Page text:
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India strict against firms making false drugs after Gambia AKI deaths


Union Health Minister Mansukh Mandaviya on Tuesday asked small and medium-sized drug manufacturers to be alert to the quality of drugs and ‘expeditiously’ move towards good manufacturing practices through self-regulation.

His remarks came after India-made cough syrups were linked to the deaths of children in The Gambia and Uzbekistan.

He also said that Schedule M of the Drugs and Cosmetics Act of 1940 would be made compulsory for micro, small and medium-sized firms (MSME) in a phased manner.

Schedule M details good manufacturing practices to be followed by drug manufacturing companies.

“There shall be no compromise with the quality of drugs manufactured in India,” he said, adding that stringent action will be taken against companies that make spurious drugs.

Strongly stressing the need for self-regulation in the MSME pharma sector, the health minister underscored its importance for India to maintain the status of ‘pharmacy of the world.’

“Our global position in the pharmaceutical sector is created through the quality of our products. We must undertake all possible steps to ensure that we strengthen this position in terms of value and quality. Hence, the role of self-regulation becomes critical,” he stated.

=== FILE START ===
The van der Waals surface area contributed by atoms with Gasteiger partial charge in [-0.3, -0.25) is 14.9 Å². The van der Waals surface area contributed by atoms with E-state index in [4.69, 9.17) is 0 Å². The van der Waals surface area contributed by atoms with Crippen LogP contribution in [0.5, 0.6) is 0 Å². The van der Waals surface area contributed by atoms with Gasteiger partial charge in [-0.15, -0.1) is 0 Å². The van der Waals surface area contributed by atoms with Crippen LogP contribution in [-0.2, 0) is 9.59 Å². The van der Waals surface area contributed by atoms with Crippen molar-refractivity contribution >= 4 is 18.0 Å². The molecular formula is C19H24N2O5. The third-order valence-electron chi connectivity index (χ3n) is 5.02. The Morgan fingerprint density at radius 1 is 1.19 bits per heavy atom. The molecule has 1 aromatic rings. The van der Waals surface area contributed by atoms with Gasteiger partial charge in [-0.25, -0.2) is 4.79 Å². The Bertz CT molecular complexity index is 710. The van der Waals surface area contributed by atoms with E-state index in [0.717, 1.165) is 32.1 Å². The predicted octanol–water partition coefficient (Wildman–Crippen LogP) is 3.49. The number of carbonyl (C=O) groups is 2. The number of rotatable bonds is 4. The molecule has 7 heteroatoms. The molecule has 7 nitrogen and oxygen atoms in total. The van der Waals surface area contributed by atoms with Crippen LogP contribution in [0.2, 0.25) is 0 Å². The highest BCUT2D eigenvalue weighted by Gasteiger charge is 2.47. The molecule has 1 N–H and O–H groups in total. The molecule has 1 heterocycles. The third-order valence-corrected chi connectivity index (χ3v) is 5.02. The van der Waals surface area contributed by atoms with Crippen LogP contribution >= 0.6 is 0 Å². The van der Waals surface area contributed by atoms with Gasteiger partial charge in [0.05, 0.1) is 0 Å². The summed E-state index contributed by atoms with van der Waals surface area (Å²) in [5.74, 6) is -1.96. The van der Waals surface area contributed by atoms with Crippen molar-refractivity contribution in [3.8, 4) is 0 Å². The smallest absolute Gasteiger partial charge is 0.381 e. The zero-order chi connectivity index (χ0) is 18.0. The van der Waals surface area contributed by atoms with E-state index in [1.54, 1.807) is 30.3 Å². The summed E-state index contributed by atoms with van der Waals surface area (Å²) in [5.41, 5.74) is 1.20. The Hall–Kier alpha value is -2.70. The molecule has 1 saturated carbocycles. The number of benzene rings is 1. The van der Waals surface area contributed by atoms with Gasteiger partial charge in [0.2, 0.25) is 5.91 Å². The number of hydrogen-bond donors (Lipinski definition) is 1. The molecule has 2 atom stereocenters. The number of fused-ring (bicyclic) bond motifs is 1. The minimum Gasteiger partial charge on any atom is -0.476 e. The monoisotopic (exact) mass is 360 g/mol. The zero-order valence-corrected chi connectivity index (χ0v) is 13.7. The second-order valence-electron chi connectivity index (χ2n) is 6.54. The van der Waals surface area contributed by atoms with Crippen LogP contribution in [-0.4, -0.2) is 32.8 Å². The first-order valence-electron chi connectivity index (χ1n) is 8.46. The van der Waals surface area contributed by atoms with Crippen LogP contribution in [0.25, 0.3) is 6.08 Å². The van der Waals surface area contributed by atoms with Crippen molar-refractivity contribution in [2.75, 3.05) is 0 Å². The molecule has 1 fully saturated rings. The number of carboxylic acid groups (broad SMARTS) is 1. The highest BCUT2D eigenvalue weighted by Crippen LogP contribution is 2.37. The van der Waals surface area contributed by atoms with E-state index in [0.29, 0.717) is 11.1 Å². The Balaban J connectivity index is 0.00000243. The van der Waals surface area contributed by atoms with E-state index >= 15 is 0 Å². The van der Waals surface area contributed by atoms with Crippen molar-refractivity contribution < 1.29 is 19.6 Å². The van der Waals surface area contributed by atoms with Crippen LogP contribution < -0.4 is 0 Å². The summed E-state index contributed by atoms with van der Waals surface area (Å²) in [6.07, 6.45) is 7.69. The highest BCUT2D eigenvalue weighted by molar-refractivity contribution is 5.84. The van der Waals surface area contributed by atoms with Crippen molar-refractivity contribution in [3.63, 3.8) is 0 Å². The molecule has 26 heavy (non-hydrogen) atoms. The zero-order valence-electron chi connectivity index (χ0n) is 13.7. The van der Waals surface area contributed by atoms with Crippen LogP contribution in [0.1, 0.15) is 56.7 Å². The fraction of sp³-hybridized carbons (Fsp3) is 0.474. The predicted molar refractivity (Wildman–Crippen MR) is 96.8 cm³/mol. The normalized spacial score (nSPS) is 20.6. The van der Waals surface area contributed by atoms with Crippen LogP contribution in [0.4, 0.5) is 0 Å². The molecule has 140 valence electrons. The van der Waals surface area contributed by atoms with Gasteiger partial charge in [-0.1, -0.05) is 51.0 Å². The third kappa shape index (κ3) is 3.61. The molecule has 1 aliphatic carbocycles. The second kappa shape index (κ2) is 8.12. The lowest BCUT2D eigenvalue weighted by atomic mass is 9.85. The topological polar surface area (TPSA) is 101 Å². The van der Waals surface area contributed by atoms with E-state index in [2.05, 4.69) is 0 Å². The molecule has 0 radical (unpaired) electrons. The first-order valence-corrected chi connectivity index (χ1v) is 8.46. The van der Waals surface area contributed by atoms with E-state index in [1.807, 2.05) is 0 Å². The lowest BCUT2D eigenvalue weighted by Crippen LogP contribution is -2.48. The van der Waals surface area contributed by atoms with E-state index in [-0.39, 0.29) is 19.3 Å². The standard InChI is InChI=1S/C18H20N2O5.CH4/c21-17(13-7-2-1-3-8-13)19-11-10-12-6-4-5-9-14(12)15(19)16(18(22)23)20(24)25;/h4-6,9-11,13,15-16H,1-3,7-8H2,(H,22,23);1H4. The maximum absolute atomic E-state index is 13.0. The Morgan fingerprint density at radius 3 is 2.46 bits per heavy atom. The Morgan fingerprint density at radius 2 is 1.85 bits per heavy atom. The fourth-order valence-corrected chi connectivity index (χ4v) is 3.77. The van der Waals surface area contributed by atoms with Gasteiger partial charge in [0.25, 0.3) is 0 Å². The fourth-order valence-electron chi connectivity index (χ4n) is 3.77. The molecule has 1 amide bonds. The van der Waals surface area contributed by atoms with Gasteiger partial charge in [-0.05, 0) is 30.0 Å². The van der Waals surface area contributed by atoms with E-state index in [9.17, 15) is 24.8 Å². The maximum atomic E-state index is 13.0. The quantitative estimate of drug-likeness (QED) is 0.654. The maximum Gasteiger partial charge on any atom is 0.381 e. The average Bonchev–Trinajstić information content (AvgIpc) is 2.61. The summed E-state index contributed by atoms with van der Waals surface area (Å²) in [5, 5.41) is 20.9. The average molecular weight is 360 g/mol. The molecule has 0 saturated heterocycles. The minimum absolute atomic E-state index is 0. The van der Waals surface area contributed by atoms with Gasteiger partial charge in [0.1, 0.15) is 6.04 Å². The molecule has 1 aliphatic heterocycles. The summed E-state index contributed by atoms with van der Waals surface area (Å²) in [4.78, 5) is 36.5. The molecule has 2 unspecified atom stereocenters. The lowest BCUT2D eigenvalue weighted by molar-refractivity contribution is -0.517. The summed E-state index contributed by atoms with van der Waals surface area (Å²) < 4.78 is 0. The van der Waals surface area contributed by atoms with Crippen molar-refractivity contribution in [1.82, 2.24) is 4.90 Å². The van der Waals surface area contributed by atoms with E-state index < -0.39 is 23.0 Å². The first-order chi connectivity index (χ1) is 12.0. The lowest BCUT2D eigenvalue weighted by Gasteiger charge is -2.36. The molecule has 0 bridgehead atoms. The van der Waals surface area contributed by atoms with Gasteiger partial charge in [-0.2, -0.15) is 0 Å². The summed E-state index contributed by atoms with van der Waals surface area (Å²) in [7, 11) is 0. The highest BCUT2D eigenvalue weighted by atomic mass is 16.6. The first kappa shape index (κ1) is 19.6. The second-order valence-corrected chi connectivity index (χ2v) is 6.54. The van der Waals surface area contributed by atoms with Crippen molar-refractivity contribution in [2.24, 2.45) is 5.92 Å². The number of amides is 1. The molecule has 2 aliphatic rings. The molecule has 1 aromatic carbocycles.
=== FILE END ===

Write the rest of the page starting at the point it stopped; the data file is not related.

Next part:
Mandaviya also directed the Drugs Controller General of India (DCGI) to take stringent action against all pharmaceutical manufacturing companies that make spurious drugs.

“There shall be no compromise with the quality of drugs manufactured in India,” he said.

After India’s image got a knocking, the Union health ministry tightened scrutiny of cough syrup last month. The government has made it mandatory for pharma companies to obtain a certificate of analysis from a government laboratory before exporting products.

Highlighting that the government has zero tolerance towards manufacturers not adhering to quality compliance and making spurious medicines, he stated that special squads have been formed to inspect drug making companies and stringent action has been taken.

In order to ensure the highest quality of pharma products, the regulatory authorities have started a risk-based inspection and audit of plants.

He said that 137 firms were inspected and action has been taken against 105 firms.

Further, production has been stopped at 31 firms and cancellation and suspension of product/section licenses have been issued against 50 firms.

In addition, show cause notices have been issued to 73 firms and warning letters have been issued to 21 firms.

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